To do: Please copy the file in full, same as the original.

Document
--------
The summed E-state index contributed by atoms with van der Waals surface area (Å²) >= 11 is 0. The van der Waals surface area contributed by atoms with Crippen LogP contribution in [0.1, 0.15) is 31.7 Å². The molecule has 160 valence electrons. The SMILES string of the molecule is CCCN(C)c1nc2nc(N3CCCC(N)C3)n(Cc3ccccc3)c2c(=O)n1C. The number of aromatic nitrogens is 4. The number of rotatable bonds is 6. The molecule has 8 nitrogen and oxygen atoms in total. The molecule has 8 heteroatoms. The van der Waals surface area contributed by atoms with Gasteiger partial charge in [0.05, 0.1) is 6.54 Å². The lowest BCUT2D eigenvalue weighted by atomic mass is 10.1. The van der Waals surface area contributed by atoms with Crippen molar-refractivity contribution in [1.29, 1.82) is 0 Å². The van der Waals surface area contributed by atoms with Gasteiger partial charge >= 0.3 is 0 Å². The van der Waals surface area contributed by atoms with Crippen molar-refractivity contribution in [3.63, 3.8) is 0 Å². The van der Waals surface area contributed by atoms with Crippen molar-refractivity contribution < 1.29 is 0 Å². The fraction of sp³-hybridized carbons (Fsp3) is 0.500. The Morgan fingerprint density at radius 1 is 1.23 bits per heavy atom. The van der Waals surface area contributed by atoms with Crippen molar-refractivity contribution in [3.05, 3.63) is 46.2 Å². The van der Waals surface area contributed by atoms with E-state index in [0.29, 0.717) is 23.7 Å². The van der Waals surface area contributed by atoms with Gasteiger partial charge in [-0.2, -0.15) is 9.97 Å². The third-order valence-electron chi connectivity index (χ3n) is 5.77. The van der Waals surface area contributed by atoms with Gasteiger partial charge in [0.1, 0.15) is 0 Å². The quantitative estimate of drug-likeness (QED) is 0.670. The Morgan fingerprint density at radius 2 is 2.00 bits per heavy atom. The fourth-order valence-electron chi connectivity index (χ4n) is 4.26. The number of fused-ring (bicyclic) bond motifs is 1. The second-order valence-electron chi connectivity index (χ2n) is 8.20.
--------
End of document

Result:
The summed E-state index contributed by atoms with van der Waals surface area (Å²) >= 11 is 0. The van der Waals surface area contributed by atoms with Crippen LogP contribution in [0.1, 0.15) is 31.7 Å². The molecule has 160 valence electrons. The SMILES string of the molecule is CCCN(C)c1nc2nc(N3CCCC(N)C3)n(Cc3ccccc3)c2c(=O)n1C. The number of aromatic nitrogens is 4. The number of rotatable bonds is 6. The molecule has 8 nitrogen and oxygen atoms in total. The molecule has 8 heteroatoms. The van der Waals surface area contributed by atoms with Gasteiger partial charge in [0.05, 0.1) is 6.54 Å². The lowest BCUT2D eigenvalue weighted by atomic mass is 10.1. The van der Waals surface area contributed by atoms with Crippen molar-refractivity contribution in [1.29, 1.82) is 0 Å². The van der Waals surface area contributed by atoms with Gasteiger partial charge >= 0.3 is 0 Å². The van der Waals surface area contributed by atoms with Crippen molar-refractivity contribution in [3.63, 3.8) is 0 Å². The van der Waals surface area contributed by atoms with Crippen molar-refractivity contribution < 1.29 is 0 Å². The fraction of sp³-hybridized carbons (Fsp3) is 0.500. The Morgan fingerprint density at radius 1 is 1.23 bits per heavy atom. The van der Waals surface area contributed by atoms with Crippen molar-refractivity contribution in [3.05, 3.63) is 46.2 Å². The van der Waals surface area contributed by atoms with E-state index in [0.29, 0.717) is 23.7 Å². The van der Waals surface area contributed by atoms with Gasteiger partial charge in [-0.2, -0.15) is 9.97 Å². The third-order valence-electron chi connectivity index (χ3n) is 5.77. The van der Waals surface area contributed by atoms with Gasteiger partial charge in [0.1, 0.15) is 0 Å². The quantitative estimate of drug-likeness (QED) is 0.670. The Morgan fingerprint density at radius 2 is 2.00 bits per heavy atom. The fourth-order valence-electron chi connectivity index (χ4n) is 4.26. The number of fused-ring (bicyclic) bond motifs is 1. The second-order valence-electron chi connectivity index (χ2n) is 8.20.